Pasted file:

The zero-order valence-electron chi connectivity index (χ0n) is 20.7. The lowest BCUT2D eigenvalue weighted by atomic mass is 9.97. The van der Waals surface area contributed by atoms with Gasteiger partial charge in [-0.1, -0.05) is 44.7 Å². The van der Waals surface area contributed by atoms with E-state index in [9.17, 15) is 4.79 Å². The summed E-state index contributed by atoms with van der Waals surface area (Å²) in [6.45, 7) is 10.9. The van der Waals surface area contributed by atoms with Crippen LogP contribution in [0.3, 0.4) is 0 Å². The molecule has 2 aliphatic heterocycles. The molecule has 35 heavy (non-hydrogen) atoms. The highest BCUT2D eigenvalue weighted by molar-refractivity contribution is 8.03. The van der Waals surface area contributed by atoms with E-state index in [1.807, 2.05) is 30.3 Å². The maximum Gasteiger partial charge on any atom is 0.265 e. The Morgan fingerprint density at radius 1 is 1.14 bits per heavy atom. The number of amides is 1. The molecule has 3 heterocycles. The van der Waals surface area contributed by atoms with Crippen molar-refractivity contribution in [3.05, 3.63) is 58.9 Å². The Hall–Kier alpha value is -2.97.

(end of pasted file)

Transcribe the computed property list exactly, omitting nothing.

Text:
The zero-order valence-electron chi connectivity index (χ0n) is 20.7. The lowest BCUT2D eigenvalue weighted by atomic mass is 9.97. The van der Waals surface area contributed by atoms with Gasteiger partial charge in [-0.1, -0.05) is 44.7 Å². The van der Waals surface area contributed by atoms with E-state index in [9.17, 15) is 4.79 Å². The summed E-state index contributed by atoms with van der Waals surface area (Å²) in [6.45, 7) is 10.9. The van der Waals surface area contributed by atoms with Crippen LogP contribution in [0.3, 0.4) is 0 Å². The molecule has 2 aliphatic heterocycles. The molecule has 35 heavy (non-hydrogen) atoms. The highest BCUT2D eigenvalue weighted by molar-refractivity contribution is 8.03. The van der Waals surface area contributed by atoms with E-state index in [1.807, 2.05) is 30.3 Å². The maximum Gasteiger partial charge on any atom is 0.265 e. The Morgan fingerprint density at radius 1 is 1.14 bits per heavy atom. The number of amides is 1. The molecule has 3 heterocycles. The van der Waals surface area contributed by atoms with Crippen molar-refractivity contribution in [3.05, 3.63) is 58.9 Å². The Hall–Kier alpha value is -2.97.